When Hubby and I moved in together 10 years ago we had a futon and a card table with folding chairs for furniture. I owned more house plants than pieces of furniture. Our apartment was literally a converted 3-bay garage in Ladd’s Addition, so we didn’t have much room anyway.

Around the same time we first came across the Joinery, which makes gorgeously simple handcrafted furniture made from certified wood. So  we promised each other that we wouldn’t buy cheap/unsustainable furniture. We deepened our pact to not buy a headboard until we could afford one from the Joinery. So to this day, we still have no headboard, and one remains on our home wish list.

I have no doubt that when there will be a time when we will enjoy it’s artful functionality.  The  Shaker bed happens to be my personal favorite!  BTW  both the kids do, somehow they   do   take priority!

What are you dreaming of?
How are you going to make that dream a reality?

Sustainable Family Finances
The story of a family creating an abundant and sustainable life.


Some people are treehuggers, but I’m a genuine riverlover. So, I was excited to learn about a new “Love Your River” campaign, and will keep you posted about any family finance related actions.

I know not all of you are from Portland, but I want to share about “Treebates” that are available to plant trees: small $10, medium $20, large $50. This is a great incentive to plant trees to shade your home and watch grow with your family. As the saying goes, “the best time to plant a year was twenty years ago, the second best time is now!”

Here’s a fun little video about “50 Ways to Love Your River:”

How do you love your river?

Sustainable Family Finances
The story of a family creating an abundant and sustainable life.

Melting Down

Soon after I wrote about our friendly debate about home improvement priorities, a higher priority need caught our attention. Our refrigerator is experiencing glacial meltdown at a faster rate than the planet! It no longer keeps homemade Popsicles totally frozen, and I hope we’ll manage to replace it before it becomes an emergency.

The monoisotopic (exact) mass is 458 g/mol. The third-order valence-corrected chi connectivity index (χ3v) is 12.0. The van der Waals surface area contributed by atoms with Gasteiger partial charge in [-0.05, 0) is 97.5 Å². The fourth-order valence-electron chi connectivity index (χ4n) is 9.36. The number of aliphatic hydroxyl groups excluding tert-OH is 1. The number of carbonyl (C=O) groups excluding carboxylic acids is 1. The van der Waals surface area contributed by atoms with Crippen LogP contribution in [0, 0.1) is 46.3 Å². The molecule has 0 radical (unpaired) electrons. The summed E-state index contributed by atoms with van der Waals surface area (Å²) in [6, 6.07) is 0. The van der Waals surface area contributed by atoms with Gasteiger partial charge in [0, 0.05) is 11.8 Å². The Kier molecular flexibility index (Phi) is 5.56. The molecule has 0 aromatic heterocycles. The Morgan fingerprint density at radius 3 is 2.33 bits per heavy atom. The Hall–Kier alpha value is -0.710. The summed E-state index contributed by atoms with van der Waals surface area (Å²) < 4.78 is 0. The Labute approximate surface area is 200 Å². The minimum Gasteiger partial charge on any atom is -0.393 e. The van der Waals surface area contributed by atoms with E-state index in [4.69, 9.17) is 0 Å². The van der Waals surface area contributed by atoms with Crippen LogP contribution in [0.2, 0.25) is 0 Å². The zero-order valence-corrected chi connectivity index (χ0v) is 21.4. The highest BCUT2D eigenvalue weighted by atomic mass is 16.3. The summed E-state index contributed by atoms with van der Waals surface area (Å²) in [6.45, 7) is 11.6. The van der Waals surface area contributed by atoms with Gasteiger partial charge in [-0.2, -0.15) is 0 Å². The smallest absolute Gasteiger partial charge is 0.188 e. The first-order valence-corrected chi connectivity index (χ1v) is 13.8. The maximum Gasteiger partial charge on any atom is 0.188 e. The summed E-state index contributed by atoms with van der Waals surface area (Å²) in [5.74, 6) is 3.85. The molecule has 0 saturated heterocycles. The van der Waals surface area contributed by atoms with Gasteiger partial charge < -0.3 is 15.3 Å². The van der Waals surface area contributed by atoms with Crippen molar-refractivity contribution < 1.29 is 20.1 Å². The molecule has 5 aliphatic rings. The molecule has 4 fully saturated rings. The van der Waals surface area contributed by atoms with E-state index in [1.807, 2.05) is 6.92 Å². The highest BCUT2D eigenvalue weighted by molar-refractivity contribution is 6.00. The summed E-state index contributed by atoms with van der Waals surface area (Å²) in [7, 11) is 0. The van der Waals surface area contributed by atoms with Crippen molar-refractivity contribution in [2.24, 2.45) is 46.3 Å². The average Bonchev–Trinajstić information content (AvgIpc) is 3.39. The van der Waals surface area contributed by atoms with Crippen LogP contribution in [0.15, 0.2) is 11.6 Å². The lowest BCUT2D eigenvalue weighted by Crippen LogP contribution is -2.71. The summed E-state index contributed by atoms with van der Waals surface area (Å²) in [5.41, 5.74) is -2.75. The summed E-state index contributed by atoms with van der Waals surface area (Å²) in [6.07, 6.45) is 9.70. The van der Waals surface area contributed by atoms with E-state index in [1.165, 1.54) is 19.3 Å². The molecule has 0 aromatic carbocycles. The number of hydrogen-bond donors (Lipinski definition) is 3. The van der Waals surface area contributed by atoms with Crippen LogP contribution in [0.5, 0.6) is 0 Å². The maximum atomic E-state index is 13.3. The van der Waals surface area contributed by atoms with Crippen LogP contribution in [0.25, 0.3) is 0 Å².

When we moved into our home almost exactly two years ago, we instantly wanted to upgrade the fridge. It’s a Kenmore from the 80s and is on the smaller side. It’s had issues with general uneven cooling, and we’ve wondered from time to time why the sour cream was half frozen. Yet, replacing the vintage stove with manual pilot was a higher priority.  Then insulating our home trumped splurging on a big ticket appliance. Tack on having another baby and keeping our little family boat afloat, and you can see why we have procrastinated for so long.

With a little research it’s easy to see why purchasing an  Energy Star refrigerator will actually save us in energy bills. We’re likely to save $100 per year.  The Energy Trust of Oregon offers $50 cash incentives, and the state offers up to $90 tax credit. Plus, you can get $50 for recycling your old fridge, talk about a bonus! All told, we stand to save $190 on our new fridge, and that’s not counting the energy saving.

We are still researching models, so if you have any tips, I would love them!

Sustainable Family Finances
The story of a family creating an abundant and sustainable life.